Just hoping to get some insight on a current situation I'm in.
I've just started freelancing and finished an identity project for a venue/bar which was commissioned by an advertising agency.
However the advertising agency is now saying I can't show the work I did on my website because it was their project.
This doesn't sound right or fair to me, especially when I did not sign anything or have any agreement that this would be the case.
All I'm wanting is to add the project to my portfolio, so if anyone could provide any information on my rights as a freelancer in this situation, that would be brilliant.
Feel free to use this thread as a platform to provide any more relevant info on freelance rights...
It's not true actually. Without an agreement to the contrary, Australian copyright law assigns ownership to the creator, not the client. Agencies usually make a freelancer sign something assigning their ownership and moral rights to the agency for this very purpose.
::Who owns copyright?
The general rule under the Copyright Act is that the creator of an artistic work is the first owner of copyright.
There are, however, a number of exceptions to this general rule. These exceptions are explained below.::
::Works created in the course of employment
Unless there is an agreement to the contrary, the first owner of copyright will be the employer if the artistic
work was created as part of the employee's usual duties.
However, freelancers or contract workers may be the first owners of copyright in works they create as part of their
job, depending on the terms and conditions of the agreement. ::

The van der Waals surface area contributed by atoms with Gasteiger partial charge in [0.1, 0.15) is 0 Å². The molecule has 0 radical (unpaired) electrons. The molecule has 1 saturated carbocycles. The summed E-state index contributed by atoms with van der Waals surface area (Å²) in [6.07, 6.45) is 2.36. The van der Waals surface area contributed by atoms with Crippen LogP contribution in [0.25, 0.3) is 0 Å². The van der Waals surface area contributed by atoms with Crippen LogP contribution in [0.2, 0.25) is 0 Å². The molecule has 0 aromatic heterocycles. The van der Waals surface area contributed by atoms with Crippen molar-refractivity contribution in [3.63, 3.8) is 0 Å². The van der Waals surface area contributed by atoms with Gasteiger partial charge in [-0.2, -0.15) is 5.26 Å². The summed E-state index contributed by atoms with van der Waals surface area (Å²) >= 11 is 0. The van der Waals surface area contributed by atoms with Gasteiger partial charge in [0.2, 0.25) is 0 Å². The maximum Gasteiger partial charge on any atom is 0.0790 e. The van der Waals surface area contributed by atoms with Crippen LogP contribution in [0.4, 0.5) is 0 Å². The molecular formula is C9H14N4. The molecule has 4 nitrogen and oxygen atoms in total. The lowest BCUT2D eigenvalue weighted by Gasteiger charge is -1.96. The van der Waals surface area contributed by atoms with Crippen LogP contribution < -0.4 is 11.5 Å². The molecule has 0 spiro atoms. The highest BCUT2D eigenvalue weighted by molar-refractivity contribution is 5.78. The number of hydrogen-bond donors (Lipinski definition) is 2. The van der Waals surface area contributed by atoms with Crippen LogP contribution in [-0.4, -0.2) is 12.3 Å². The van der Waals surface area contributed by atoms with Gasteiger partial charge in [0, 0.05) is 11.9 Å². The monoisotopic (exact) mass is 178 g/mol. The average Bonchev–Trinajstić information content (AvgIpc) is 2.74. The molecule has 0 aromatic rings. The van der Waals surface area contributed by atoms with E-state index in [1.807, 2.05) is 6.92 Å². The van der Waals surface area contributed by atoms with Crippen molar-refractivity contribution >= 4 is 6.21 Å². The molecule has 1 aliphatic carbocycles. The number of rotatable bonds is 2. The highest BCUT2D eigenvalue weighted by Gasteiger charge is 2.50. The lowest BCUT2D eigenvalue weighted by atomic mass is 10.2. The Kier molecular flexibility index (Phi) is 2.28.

In general terms, if a graphic artist is commissioned to create an artistic work, the graphic artist will own
copyright, unless there is an agreement to the contrary. In these cases, the client will have the right (“licence”)
to use the work for the purposes for which it was commissioned. ::
So, if you didn't have a prior agreement regarding the licensing or assignment of copyright for the project, the agency is most likely has no right telling you not to display the work, and is infringing your moral rights by doing so.
::its true. i wouldn't showcase it on a website if i were you. they technically own the art/creative.
Not true - if you haven't signed anything then you are within your rights to show it. Credit the hell out of it though, be specific about who it was (the agency - and link back to them), what you did specifically and what your role was on the job.
I know it is annoying as someone employing others seeing your work on a freelancers website. The agency got the client, managed the relationship and employed you to work on it - last thing they want is the client finding your website and seeing your name attached to it.
I guess at the end of the day the question is: do you want to do more work for this agency?